My worth-very-little guess is that the most likely outcome is that (with Clinton winning OH and RI, and Obama carrying VT) Obama wins the delegates in Texas and Clinton squeaks out a popular vote victory there. Should that come to pass, I think most of what Atrios says here is relevant:
I think candidates can stay in the race as long as they want, though I do think they all have an increasing obligation to keep criticisms responsible for the sake of the general, but I’m not sure I understand this particular line in the sand. If, say, Clinton wins Ohio, wins Texas by 1 point, but loses Texas in the delegates, is this really different from the same situation except with her losing Texas by one point? It doesn’t really seem to make any difference. I’m not trying to encourage her to drop out, I’m just not sure why that particular hurdle (if true) is meaningful.
An Obama win in Texas effectively ends the race. But I wouldn’t (so long as the campaign is minimally responsible) think to tell Clinton to drop out; it’s her decision when she wants to end the campaign, and I don’t think keeping some attention on the Democratic candidates is a bad thing. It’s also worth noting that if Clinton narrowly wins a narrow vote in Texas while losing the delegates it doesn’t mean anything. Not only because the nomination is decided by delegates not total votes, but because the strategic context affects the vote outcome. Acquiring delegates, after all, is the goal being pursued by the candidates, and Obama may have campaigned differently in a way that would have maximized his vote rather than delegate count. You can’t assume that a small vote advantage would have held up in a different set of rules, and under the rules we have whoever wins the delegates wins the state, period.
Remember yesterday when the Washington Post made room for Charlotte Allen’s screed?
Well, apparently the whole thing was just one tongue-in-cheek big ol’ joke. Just like Joel Stein.
Funny, I’m still not laughing. Oh wait, that must be because I am a humorless strident feminist.
Omar Little vs. Anton Chigurh?
News flash: Great writers often partake of the sauce:
Prudent writers learn to take more out of drink than it takes out of them. Kingsley Amis, in a 1975 interview, prescribed a glass of Scotch as an “artistic icebreaker.” John Mortimer told the New York Times that an early morning flute of Champagne “sets my brain racing.” A roommate of Tennessee Williams reported that the playwright rose early and set his typewriter clacking, after fortifying himself with a martini, a bottle of red wine and a somewhat incongruous pot of coffee.
. . . The writer’s life is solitary, but not the drinking writer’s. In his 1975 memoir, “Here at the New Yorker,” Brendan Gill portrays the magazine (where he worked for 40 years) as a society of first-class bingers. One colleague believed that vomiting was, like shaving and showering, a natural part of any morning routine. Edmund Wilson drank at lunch until he couldn’t stand; A.J. Liebling once fled a burning restaurant but not without securing his bottle of brandy; Wolcott Gibbs lugged buckets of premixed martinis to the beach and stored them in the sand.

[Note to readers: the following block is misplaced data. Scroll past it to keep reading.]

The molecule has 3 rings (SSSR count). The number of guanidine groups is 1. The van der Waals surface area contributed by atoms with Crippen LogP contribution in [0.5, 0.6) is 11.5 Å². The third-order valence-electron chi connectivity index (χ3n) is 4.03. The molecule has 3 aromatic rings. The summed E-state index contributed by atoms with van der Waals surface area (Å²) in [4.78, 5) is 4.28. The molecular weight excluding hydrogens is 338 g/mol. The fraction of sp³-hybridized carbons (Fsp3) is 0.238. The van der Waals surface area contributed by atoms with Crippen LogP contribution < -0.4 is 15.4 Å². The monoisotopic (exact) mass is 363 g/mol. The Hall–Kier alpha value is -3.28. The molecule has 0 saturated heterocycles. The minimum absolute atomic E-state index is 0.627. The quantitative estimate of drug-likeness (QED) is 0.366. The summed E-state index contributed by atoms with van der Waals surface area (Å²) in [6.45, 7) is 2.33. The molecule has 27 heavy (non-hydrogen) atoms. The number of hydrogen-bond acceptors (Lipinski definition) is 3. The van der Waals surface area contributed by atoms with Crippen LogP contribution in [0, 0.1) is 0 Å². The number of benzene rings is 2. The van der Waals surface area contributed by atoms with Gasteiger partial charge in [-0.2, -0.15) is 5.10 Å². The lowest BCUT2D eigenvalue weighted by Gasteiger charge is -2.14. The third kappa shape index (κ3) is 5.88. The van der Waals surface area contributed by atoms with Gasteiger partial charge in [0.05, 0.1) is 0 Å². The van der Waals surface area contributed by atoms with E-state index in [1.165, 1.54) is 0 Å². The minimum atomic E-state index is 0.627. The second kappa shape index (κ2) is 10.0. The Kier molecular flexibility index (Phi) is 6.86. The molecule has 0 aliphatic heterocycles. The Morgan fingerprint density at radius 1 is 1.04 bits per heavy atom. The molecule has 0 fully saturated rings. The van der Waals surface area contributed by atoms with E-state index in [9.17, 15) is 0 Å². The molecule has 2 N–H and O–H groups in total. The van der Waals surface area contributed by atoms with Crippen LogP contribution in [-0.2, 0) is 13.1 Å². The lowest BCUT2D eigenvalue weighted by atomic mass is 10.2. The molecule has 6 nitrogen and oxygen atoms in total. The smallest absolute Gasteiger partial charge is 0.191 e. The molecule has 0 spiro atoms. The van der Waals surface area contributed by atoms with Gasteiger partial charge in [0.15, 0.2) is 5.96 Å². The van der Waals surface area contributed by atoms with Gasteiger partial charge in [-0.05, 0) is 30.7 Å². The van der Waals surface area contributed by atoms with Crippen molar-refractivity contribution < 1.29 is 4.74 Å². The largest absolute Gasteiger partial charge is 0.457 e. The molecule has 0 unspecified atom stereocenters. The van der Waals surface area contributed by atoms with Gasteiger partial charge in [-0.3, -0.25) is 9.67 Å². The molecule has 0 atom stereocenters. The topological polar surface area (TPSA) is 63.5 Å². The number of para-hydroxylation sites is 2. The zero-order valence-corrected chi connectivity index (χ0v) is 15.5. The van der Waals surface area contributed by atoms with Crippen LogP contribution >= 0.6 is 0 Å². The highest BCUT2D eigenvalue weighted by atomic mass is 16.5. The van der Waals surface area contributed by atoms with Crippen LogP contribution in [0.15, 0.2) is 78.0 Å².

Not surprisingly, the article neglects to discuss the literary merits of drunk-blogging, of which the greatest example in human history can be found here (Link fixed. Apologies to Roy…)
Among my numerous failings in life, I’d probably count my inability to drink and work at the same time. Even when sober, I take far too long to actually finish a sentence — these two alone have taken me about ten minutes — and booze usually just extends the process. Once in grad school, a well-timed happy hour allowed me to plow through an episode of writer’s block, but that was an exception to the rule. Another time, a colleague tried to persuade me over Chinese food that crystal meth would actually do wonders for my dissertation; it seemed to be working for him, so I asked what his work schedule looked like. He explained that he could write for three or four days in a row before crashing for “five days, maybe a week.” To nearly everyone’s surprise, that guy eventually finished.
Great. I wonder how many children will get seriously ill because John McCain encouraged their parents not to vaccinate them based on crank pseudo-science?
Armando, like several commenters, isolates this passage in the Jeffrey Rosen op-ed I blogged about yesterday and uses it to reject the entire analysis:
Mr. Obama . . . is not a knee-jerk believer in the old-fashioned liberal view that courts should unilaterally impose civil liberties protections on unwilling majorities. His formative experiences have involved arguing for civil liberties in the legislatures rather than courts, and winning over skeptics on both sides of the political spectrum, as he won over the police and prosecutors in Chicago.